Synopsis: “They say my father was mad, so corrupted by evil and tainted by sin that he did what he did. I came home to find them all dead; their throats savagely cut. My sisters only five and eight were gone as well as my brother who was twelve. My mother too lay butchered in her marriage bed. The bed her children were born in…”
She is plunged into a nightmare of hell and is incarcerated in two madhouses after which she is helped to obtain a position as governess at Blackstone House.
The house is located on haunted moorland. Nothing is as it seems for Blackstone House and its inhabitants have hideous secrets. There is unimaginable horror there but there is love too--love that comes at a terrible price.
The story is as haunting as it is terrifying and will remain with the reader long after its disturbing tale has been told.
When I read the synopsis for The House on Blackstone Moor I knew that I had to read it. It sounded incredibly intriguing and more than a little bit creepy. The story sounded very mysterious, and the gothic nature caught my attention. The story did not disappoint. I started it and couldn’t put it down until I finished it.
Rose Baines returns home to find that her father has slaughtered her whole family and then himself. She is taken to an asylum as a result of her distress. After a horrific span of time in the asylum, where she is assaulted, her psychiatrist, Dr. Bannion, recommends her for a governess position with friends of his. While she is preparing for the transition she spends a month living with Dr. Bannion and his housekeeper. While there, she begins to doubt her sanity as well as lose her trust in Dr. Bannion. Everywhere she turns is secrets.
When she starts her employment for Mr. & Mrs. Darton as governess for their children, she thinks her life could be changing for the positive. Rose loves the children, but over time she begins to notice creepy things about the children as well as Mr. & Mrs. Darton. By the time Rose starts to seriously question things, it could be too late. The Darton’s are more sinister than they appear and the conspiracy deeper than Rose could have ever imagined.
I don’t want to give away too much in my summary. This book was amazing! I really enjoyed the writing style and would love to read more books by Carole Gill. This is one book that I could not predict the ending. There were so many twists and turns that it kept me on the edge of my seat. The book contains so many horrors that it’s amazing that Rose could endure through the end.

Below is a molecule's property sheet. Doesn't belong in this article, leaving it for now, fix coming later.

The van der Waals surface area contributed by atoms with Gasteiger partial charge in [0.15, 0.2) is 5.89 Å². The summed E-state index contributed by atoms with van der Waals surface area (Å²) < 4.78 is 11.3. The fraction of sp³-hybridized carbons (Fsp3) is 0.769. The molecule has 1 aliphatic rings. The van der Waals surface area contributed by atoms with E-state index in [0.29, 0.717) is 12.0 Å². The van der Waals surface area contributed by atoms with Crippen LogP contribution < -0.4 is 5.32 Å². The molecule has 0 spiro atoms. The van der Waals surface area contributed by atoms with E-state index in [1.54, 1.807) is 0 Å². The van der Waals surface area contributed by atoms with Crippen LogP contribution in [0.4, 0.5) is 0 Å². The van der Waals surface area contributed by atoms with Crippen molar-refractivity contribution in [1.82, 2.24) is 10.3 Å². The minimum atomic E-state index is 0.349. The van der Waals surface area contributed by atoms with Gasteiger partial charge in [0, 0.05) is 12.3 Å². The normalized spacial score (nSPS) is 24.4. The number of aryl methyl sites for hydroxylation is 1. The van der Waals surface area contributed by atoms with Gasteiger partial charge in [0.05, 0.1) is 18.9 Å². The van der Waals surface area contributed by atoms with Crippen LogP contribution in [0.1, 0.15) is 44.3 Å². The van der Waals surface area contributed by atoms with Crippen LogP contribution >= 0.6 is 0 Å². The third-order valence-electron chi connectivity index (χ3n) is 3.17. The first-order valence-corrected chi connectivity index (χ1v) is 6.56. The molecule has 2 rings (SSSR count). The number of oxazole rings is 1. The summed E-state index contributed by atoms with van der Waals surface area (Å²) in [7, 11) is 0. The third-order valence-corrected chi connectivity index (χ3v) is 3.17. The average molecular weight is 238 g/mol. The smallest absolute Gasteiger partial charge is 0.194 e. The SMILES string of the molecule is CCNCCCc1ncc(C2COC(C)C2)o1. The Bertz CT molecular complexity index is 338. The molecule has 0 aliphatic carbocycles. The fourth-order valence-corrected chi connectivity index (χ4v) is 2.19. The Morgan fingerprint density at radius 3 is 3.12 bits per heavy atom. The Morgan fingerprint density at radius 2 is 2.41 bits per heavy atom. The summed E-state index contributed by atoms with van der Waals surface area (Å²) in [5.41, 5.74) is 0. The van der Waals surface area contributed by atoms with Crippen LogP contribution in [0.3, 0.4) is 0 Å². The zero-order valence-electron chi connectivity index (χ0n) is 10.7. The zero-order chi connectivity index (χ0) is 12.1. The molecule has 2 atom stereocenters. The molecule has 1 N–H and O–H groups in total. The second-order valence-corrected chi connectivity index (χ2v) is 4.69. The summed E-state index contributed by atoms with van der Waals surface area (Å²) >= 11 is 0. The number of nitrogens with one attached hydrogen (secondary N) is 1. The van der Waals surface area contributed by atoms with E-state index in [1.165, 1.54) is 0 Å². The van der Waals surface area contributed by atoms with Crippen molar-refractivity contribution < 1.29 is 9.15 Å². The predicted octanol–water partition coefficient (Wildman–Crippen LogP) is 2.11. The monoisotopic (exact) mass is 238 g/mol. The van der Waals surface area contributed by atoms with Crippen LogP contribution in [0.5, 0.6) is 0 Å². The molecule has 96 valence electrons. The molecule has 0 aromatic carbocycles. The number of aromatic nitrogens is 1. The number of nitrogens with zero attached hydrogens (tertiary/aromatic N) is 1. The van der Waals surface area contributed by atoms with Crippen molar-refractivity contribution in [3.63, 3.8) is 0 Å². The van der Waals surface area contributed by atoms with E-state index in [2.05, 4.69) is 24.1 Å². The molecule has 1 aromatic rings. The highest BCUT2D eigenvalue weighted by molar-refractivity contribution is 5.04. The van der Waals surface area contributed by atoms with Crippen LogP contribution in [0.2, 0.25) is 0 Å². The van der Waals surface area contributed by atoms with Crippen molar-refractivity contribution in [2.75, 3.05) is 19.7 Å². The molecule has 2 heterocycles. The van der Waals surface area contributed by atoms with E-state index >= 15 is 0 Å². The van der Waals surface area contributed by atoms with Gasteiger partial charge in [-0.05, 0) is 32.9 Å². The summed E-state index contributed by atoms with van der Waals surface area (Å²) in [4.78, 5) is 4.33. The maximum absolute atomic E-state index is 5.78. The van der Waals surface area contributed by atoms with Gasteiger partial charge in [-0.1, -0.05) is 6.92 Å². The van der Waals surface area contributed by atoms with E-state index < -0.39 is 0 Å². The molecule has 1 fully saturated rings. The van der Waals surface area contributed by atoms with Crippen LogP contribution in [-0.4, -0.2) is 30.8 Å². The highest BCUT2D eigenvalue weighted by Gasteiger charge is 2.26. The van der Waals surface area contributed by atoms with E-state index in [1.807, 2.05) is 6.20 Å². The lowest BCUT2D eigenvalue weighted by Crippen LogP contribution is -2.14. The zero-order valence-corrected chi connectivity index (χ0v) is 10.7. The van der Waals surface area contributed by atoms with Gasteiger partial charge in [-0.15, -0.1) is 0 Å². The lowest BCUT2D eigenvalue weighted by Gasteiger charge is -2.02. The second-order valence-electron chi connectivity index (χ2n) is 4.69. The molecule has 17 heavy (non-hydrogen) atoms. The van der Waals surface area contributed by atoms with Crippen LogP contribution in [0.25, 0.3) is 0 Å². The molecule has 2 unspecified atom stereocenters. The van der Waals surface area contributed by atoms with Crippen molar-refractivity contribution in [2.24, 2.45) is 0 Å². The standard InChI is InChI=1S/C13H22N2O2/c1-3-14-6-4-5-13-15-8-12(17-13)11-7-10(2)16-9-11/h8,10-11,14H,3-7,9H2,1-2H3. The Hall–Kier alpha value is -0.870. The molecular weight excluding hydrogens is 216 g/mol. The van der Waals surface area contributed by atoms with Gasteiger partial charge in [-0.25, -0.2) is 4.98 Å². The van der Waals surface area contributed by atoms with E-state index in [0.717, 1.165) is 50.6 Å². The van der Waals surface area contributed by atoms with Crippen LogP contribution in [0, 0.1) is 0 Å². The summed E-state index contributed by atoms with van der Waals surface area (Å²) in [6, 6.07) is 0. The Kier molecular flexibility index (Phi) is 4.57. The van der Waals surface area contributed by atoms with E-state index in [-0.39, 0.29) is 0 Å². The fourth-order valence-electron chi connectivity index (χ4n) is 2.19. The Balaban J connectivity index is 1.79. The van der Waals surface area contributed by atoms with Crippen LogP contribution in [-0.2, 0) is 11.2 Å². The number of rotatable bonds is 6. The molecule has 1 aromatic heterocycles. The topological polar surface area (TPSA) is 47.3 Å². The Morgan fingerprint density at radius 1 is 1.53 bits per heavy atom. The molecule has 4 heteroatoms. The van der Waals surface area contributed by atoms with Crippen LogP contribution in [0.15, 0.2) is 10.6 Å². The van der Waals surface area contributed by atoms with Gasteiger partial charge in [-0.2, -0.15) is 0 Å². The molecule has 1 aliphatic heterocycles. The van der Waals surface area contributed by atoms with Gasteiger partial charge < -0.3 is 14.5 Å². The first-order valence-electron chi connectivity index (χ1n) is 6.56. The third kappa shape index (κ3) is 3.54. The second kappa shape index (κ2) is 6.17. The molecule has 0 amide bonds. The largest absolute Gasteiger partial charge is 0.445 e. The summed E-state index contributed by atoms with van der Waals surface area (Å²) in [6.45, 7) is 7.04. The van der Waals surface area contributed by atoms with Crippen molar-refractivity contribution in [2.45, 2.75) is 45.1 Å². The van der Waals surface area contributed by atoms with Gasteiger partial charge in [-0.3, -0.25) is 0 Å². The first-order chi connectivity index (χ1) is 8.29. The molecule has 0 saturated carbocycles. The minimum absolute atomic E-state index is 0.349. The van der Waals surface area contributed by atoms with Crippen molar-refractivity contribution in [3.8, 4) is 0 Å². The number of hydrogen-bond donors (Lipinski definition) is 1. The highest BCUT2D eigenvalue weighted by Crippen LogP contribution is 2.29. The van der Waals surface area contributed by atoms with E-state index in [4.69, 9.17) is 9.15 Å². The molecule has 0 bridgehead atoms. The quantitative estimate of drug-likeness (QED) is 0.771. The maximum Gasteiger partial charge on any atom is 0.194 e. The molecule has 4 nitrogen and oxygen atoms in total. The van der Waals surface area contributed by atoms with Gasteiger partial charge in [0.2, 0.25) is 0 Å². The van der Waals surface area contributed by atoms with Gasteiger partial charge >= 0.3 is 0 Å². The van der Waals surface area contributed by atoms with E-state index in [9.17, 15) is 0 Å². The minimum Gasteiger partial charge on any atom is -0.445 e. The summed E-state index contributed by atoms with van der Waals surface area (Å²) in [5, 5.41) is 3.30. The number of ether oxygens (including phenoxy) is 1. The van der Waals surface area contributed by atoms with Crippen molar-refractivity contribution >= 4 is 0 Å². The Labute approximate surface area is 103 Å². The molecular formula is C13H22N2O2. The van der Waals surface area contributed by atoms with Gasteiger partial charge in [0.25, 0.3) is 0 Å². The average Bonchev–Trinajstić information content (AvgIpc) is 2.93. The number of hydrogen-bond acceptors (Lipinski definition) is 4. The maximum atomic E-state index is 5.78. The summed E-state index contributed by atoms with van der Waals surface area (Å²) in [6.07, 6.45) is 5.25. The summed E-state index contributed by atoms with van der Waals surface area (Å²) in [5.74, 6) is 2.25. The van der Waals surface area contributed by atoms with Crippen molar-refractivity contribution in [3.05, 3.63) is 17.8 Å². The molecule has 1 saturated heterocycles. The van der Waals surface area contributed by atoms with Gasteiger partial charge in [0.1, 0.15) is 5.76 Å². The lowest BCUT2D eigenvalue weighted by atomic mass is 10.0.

The book contains vampires, demons, fallen angels, the macabre and the sinister. The relationship that develops between Rose and Mr. Darton is forbidden love, making it all the more interesting. Mrs. Darton’s devil worship and drunken debaucheries gives the story a taboo quality. The children make interesting secondary characters and they’re very likable, except for their slight creepiness.
A word for my readers, rape occurs in this book, and let the reader beware.
I wrote my first story at age 8. It was sci-fi but as both my parents were sci-fi fanatics it wasn’t a surprise.
I continued to write however life got in the way as it often does, and it wasn’t until 2000 that I turned back to writing. I joined a local writer’s workshop and was greatly encouraged to keep up with my writing and to send things out.
Shortly afterwards, I was selected by Northwest Playwrights of England for further development but found I preferred fiction writing.
Widely published in horror and sci-fi anthologies, The House on Blackstone Moor is my first novel. It is a tale of vampirism, madness, obsession and devil worship.
Set in 19th Century Yorkshire, its locales include Victorian madhouses as well as barren, wind-swept Yorkshire moors. The story is a marriage of horror and gothic romance. I think it can best be described as being gothic paranormal romantic horror.
I suppose you could say I want to put the Goth back into Gothic.
Living in the area the novel is set in, was very beneficial. Also, as a great admirer of the Brontes and frequent visitor to the Bronte Parsonage in Haworth, I found myself nearly obsessed with recreating the gothic romantic narrative.
Having been employed in a hospital which had been historically a workhouse and asylum in Victorian times, I was able to add great realism to the depiction of the asylums as described in my novel.
The sequel, Unholy Testament, is the confession of a demon to the woman he loves. It is nearing the end of its first draft and will be released shortly.
*Disclosure of Material Connection: I am a member of Reading Addiction Blog Tours and a copy of this book was provided to me by the author. Although payment may have been received by Reading Addiction Blog Tours, no payment was received by me in exchange for this review. There was no obligation to write a positive review. All opinions expressed are entirely my own and may not necessarily agree with those of the author, publisher, publicist, or readers of this review. This disclosure is in accordance with the Federal Trade Commision’s 16 CFR, Part 255, Guides Concerning Use of Endorcements and Testimonials in Advertising*